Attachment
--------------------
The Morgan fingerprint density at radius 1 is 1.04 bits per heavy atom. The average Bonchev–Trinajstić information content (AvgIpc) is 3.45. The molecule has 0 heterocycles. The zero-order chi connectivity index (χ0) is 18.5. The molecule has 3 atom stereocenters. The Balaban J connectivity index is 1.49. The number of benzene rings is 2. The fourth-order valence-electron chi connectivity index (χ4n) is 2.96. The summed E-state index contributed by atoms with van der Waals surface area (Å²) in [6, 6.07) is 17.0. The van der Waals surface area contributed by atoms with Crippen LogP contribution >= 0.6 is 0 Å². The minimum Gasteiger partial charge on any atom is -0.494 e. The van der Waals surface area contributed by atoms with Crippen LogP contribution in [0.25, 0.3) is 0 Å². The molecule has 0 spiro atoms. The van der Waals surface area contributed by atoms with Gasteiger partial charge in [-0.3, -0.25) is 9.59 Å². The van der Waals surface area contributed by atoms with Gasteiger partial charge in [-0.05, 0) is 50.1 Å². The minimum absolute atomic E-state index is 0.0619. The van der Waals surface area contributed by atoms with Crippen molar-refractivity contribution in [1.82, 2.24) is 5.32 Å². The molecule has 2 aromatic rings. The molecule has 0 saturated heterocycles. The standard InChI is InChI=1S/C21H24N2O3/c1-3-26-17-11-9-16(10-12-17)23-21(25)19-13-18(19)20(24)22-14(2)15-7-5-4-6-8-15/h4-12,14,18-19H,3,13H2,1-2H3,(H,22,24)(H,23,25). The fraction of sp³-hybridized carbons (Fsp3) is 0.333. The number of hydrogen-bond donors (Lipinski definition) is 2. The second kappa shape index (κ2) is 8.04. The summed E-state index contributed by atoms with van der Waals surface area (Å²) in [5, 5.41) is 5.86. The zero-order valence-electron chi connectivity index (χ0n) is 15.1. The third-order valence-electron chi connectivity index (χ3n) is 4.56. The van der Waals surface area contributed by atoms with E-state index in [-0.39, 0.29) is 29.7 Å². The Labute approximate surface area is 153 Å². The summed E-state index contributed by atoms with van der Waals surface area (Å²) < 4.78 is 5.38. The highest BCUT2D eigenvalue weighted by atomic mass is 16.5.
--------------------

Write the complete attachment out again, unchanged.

The Morgan fingerprint density at radius 1 is 1.04 bits per heavy atom. The average Bonchev–Trinajstić information content (AvgIpc) is 3.45. The molecule has 0 heterocycles. The zero-order chi connectivity index (χ0) is 18.5. The molecule has 3 atom stereocenters. The Balaban J connectivity index is 1.49. The number of benzene rings is 2. The fourth-order valence-electron chi connectivity index (χ4n) is 2.96. The summed E-state index contributed by atoms with van der Waals surface area (Å²) in [6, 6.07) is 17.0. The van der Waals surface area contributed by atoms with Crippen LogP contribution >= 0.6 is 0 Å². The minimum Gasteiger partial charge on any atom is -0.494 e. The van der Waals surface area contributed by atoms with Crippen LogP contribution in [0.25, 0.3) is 0 Å². The molecule has 0 spiro atoms. The van der Waals surface area contributed by atoms with Gasteiger partial charge in [-0.3, -0.25) is 9.59 Å². The van der Waals surface area contributed by atoms with Gasteiger partial charge in [-0.05, 0) is 50.1 Å². The minimum absolute atomic E-state index is 0.0619. The van der Waals surface area contributed by atoms with Crippen molar-refractivity contribution in [1.82, 2.24) is 5.32 Å². The molecule has 2 aromatic rings. The molecule has 0 saturated heterocycles. The standard InChI is InChI=1S/C21H24N2O3/c1-3-26-17-11-9-16(10-12-17)23-21(25)19-13-18(19)20(24)22-14(2)15-7-5-4-6-8-15/h4-12,14,18-19H,3,13H2,1-2H3,(H,22,24)(H,23,25). The fraction of sp³-hybridized carbons (Fsp3) is 0.333. The number of hydrogen-bond donors (Lipinski definition) is 2. The second kappa shape index (κ2) is 8.04. The summed E-state index contributed by atoms with van der Waals surface area (Å²) in [5, 5.41) is 5.86. The zero-order valence-electron chi connectivity index (χ0n) is 15.1. The third-order valence-electron chi connectivity index (χ3n) is 4.56. The van der Waals surface area contributed by atoms with E-state index in [-0.39, 0.29) is 29.7 Å². The Labute approximate surface area is 153 Å². The summed E-state index contributed by atoms with van der Waals surface area (Å²) < 4.78 is 5.38. The highest BCUT2D eigenvalue weighted by atomic mass is 16.5.